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it is not a computer's problem, it is a problem of the people.
percent of phishings start with a human error.
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Protection against cyber attacks
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Onboarding manuals for good practices in cybersecurity to meet ISO standards.
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What is Phishing?
Phishing is a type of cybercrime in which an attacker poses as a trusted source to obtain sensitive information from the victim, such as passwords, data, or credit card numbers.
There are several ways in which a hacker can attempt to phish someone. Some examples are: via email, over the phone (vishing = voice), or through text message (smishing = SMS).
This information is used for identity theft, spam, fraud, or corporate espionage.
Which types of phishing exist?
Phishing includes all attempts made by a hacker to steal sensitive data by posing as a trusted source.
When we talk about phishing, we use it as a general term and specifically refer to email phishing.
When we use the term smishing, we refer to text message phishing. It derives from the abbreviation for SMS phishing.
Vishing is used to refer to phone phishing. It derives from voice phishing.
Spear phishing is targeted at a specific person or group, as opposed to mass phishing campaigns. For example, when someone tries to trick employees of a specific company with an email that impersonates a colleague.
"Whaling" is spear phishing targeted at high-level decision makers in a company.
CEO fraud is phishing disguised as a message from one's boss. Due to the apparent authority of the sender, people are more likely to fall for it.
Why Phishing is so dangerous?
Phishing is one of the most dangerous forms of cybercrime because it cannot be detected by regular antivirus software. Phishing scammers don't need to infect your computer system with a virus to obtain sensitive information. All they need is a trusting employee to unwittingly reveal the data.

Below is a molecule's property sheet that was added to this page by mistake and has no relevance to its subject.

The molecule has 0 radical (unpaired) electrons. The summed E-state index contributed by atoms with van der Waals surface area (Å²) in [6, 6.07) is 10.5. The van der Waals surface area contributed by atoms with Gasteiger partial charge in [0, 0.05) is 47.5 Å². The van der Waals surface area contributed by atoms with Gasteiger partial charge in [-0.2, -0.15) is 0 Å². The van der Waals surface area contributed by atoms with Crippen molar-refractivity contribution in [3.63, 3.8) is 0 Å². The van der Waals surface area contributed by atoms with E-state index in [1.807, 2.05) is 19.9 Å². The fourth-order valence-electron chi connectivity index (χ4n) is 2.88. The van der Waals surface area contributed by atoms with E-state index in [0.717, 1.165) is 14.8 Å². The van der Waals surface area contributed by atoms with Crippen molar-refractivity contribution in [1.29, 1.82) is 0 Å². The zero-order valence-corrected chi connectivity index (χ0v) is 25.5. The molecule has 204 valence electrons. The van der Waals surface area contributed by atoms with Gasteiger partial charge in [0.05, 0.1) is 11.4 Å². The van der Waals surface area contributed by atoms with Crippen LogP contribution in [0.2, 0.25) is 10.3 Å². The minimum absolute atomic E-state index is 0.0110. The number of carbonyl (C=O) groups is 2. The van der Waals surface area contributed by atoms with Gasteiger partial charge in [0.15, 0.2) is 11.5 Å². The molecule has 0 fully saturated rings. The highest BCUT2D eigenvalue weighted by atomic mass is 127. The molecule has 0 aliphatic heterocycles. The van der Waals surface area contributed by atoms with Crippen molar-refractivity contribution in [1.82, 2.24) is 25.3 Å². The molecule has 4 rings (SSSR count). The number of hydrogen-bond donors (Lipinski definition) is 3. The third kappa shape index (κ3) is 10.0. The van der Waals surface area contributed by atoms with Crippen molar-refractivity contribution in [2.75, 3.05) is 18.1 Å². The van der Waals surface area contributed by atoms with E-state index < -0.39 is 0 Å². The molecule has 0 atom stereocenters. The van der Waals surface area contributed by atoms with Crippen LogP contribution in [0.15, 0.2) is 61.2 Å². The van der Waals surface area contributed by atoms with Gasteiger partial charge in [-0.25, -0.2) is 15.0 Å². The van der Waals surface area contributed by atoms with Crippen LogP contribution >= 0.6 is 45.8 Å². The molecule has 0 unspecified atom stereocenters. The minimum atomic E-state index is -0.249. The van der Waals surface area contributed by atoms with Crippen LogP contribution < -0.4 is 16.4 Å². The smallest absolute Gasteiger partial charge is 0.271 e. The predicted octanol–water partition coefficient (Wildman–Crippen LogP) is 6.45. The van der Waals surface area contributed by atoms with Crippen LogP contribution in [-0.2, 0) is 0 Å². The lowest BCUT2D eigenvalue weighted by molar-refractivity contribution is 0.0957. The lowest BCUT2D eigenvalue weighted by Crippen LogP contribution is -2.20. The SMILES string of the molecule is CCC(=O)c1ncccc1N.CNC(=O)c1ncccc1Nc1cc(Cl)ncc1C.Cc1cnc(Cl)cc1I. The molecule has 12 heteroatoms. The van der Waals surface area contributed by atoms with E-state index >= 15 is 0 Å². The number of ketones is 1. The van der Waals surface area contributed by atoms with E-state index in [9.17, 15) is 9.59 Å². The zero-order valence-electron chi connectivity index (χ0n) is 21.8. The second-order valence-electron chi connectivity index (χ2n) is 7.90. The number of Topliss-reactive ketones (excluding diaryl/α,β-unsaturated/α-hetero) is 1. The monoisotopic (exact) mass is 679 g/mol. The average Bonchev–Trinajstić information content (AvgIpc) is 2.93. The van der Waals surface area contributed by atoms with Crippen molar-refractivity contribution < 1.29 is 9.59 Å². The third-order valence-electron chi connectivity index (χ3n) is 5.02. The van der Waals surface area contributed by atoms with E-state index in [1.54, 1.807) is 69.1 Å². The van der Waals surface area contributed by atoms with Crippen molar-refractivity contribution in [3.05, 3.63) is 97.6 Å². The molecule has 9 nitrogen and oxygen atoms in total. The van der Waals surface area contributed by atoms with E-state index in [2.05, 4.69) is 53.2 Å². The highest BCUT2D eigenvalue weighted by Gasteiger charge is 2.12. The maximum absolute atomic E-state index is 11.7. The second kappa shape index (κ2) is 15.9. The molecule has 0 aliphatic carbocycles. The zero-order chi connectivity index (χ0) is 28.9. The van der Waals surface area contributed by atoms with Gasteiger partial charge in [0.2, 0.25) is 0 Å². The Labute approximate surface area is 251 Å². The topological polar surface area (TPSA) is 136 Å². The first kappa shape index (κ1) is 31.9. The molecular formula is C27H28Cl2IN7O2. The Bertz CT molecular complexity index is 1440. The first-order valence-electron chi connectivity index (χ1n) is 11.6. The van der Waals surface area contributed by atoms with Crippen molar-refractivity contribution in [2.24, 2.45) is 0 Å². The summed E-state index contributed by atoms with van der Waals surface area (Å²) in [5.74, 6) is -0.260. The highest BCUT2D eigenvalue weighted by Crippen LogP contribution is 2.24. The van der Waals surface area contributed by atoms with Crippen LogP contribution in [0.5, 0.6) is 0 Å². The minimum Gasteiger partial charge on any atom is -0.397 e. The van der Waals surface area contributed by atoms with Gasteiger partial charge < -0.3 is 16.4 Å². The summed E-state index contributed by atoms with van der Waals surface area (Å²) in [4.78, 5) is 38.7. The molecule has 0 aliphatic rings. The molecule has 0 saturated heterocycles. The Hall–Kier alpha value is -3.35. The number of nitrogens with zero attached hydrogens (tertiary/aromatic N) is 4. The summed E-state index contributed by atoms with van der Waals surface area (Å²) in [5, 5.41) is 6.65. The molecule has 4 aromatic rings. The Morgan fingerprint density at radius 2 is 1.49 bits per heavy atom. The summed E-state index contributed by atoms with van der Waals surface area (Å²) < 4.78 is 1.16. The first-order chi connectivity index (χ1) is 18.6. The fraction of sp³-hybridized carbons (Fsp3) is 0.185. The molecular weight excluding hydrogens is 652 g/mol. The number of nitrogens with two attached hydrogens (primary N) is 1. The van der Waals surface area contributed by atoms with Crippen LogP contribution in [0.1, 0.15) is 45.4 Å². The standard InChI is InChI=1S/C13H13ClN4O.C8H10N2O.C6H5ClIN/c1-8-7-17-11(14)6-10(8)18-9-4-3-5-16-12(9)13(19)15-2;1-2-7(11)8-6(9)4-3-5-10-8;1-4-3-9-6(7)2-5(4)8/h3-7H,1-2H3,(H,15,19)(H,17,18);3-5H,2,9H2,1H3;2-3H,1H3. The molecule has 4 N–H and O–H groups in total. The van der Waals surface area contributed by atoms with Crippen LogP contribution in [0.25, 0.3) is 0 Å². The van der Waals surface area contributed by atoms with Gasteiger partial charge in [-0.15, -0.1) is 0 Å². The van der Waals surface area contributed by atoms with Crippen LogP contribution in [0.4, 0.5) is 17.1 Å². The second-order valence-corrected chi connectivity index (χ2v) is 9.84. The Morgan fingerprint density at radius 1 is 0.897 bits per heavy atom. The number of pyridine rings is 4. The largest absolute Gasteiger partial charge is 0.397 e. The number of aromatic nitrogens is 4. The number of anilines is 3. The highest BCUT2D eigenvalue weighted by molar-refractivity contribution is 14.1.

If your organization suffers a phishing incident and that information reaches the media, the company's brand image is immediately affected. Customers become concerned about the security of their personal data handled by the company and lose trust in the brand.
How can detect phishing?
It's no longer as easy to recognize phishing as it used to be. Here are some general tips:
Check the sender's email address: Are there any typos or irregularities? Only trust addresses that are 100% correct. Otherwise, it's likely to be a typosquatting attempt.
Check hyperlinks by hovering over them: Do they lead to the expected website? If not, don't click on it.
Does the content or request go beyond what you would expect from this sender? Don't engage with it, but alert your IT department.
Not sure? Always contact your IT department.
What can I do if I've been phished?
Try to stay calm and report the attack to your internal IT department. If the attack was a phishing email, you should report it as spam and send it to the relevant authority. Have your computer, tablet or smartphone checked by your internal (or external) IT service.
This step is applicable if you have entered data during the attack: scan your system, change the password of the affected accounts, and stay alert for possible misuse of the data involved. For downloads.
This step is applicable if you have downloaded a file during the attack: do not open the installed file and delete it immediately, disconnect your computer from any network (turn off your WIFI or unplug your Ethernet cable) and scan your entire system.